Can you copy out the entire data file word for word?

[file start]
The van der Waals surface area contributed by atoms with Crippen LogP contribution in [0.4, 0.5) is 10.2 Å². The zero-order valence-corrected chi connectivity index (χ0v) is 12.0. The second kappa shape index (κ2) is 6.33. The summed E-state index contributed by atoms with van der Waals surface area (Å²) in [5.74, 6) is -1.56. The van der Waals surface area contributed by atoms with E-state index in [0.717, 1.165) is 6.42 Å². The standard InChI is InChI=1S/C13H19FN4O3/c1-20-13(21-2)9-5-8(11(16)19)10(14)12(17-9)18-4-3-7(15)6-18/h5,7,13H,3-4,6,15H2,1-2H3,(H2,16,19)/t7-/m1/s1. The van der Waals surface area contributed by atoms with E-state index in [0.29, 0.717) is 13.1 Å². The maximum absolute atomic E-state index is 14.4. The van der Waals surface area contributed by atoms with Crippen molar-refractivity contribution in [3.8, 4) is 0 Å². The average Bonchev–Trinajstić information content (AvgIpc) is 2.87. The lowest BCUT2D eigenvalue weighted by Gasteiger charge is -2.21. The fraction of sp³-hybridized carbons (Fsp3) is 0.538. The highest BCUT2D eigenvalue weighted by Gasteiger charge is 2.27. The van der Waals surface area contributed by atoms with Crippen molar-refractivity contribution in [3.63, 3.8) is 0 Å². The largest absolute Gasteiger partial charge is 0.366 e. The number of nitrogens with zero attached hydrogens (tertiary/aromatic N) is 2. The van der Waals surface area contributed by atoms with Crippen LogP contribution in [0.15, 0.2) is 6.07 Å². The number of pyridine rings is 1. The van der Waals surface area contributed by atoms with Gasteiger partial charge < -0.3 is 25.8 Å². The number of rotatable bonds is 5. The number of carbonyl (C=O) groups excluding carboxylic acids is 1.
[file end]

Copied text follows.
The van der Waals surface area contributed by atoms with Crippen LogP contribution in [0.4, 0.5) is 10.2 Å². The zero-order valence-corrected chi connectivity index (χ0v) is 12.0. The second kappa shape index (κ2) is 6.33. The summed E-state index contributed by atoms with van der Waals surface area (Å²) in [5.74, 6) is -1.56. The van der Waals surface area contributed by atoms with E-state index in [0.717, 1.165) is 6.42 Å². The standard InChI is InChI=1S/C13H19FN4O3/c1-20-13(21-2)9-5-8(11(16)19)10(14)12(17-9)18-4-3-7(15)6-18/h5,7,13H,3-4,6,15H2,1-2H3,(H2,16,19)/t7-/m1/s1. The van der Waals surface area contributed by atoms with E-state index in [0.29, 0.717) is 13.1 Å². The maximum absolute atomic E-state index is 14.4. The van der Waals surface area contributed by atoms with Crippen molar-refractivity contribution in [3.8, 4) is 0 Å². The average Bonchev–Trinajstić information content (AvgIpc) is 2.87. The lowest BCUT2D eigenvalue weighted by Gasteiger charge is -2.21. The fraction of sp³-hybridized carbons (Fsp3) is 0.538. The highest BCUT2D eigenvalue weighted by Gasteiger charge is 2.27. The van der Waals surface area contributed by atoms with Crippen molar-refractivity contribution in [3.63, 3.8) is 0 Å². The largest absolute Gasteiger partial charge is 0.366 e. The number of nitrogens with zero attached hydrogens (tertiary/aromatic N) is 2. The van der Waals surface area contributed by atoms with Crippen LogP contribution in [0.15, 0.2) is 6.07 Å². The number of pyridine rings is 1. The van der Waals surface area contributed by atoms with Gasteiger partial charge < -0.3 is 25.8 Å². The number of rotatable bonds is 5. The number of carbonyl (C=O) groups excluding carboxylic acids is 1.